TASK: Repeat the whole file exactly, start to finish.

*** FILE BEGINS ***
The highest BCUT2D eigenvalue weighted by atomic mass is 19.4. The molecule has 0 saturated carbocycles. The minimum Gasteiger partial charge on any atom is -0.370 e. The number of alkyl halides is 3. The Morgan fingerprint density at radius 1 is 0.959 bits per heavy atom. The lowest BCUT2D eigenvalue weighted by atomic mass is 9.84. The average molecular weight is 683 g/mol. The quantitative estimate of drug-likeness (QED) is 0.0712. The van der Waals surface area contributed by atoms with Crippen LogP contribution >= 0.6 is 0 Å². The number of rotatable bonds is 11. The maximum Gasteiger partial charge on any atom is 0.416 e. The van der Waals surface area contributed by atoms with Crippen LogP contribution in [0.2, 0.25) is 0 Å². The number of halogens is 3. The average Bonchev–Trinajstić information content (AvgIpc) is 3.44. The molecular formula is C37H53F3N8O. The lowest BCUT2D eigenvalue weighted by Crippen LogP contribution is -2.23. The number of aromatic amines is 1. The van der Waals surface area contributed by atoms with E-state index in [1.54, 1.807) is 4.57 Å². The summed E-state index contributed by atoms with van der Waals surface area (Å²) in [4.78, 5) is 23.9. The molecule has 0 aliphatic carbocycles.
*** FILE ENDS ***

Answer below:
The highest BCUT2D eigenvalue weighted by atomic mass is 19.4. The molecule has 0 saturated carbocycles. The minimum Gasteiger partial charge on any atom is -0.370 e. The number of alkyl halides is 3. The Morgan fingerprint density at radius 1 is 0.959 bits per heavy atom. The lowest BCUT2D eigenvalue weighted by atomic mass is 9.84. The average molecular weight is 683 g/mol. The quantitative estimate of drug-likeness (QED) is 0.0712. The van der Waals surface area contributed by atoms with Crippen LogP contribution >= 0.6 is 0 Å². The number of rotatable bonds is 11. The maximum Gasteiger partial charge on any atom is 0.416 e. The van der Waals surface area contributed by atoms with Crippen LogP contribution in [0.2, 0.25) is 0 Å². The number of halogens is 3. The average Bonchev–Trinajstić information content (AvgIpc) is 3.44. The molecular formula is C37H53F3N8O. The lowest BCUT2D eigenvalue weighted by Crippen LogP contribution is -2.23. The number of aromatic amines is 1. The van der Waals surface area contributed by atoms with E-state index in [1.54, 1.807) is 4.57 Å². The summed E-state index contributed by atoms with van der Waals surface area (Å²) in [4.78, 5) is 23.9. The molecule has 0 aliphatic carbocycles.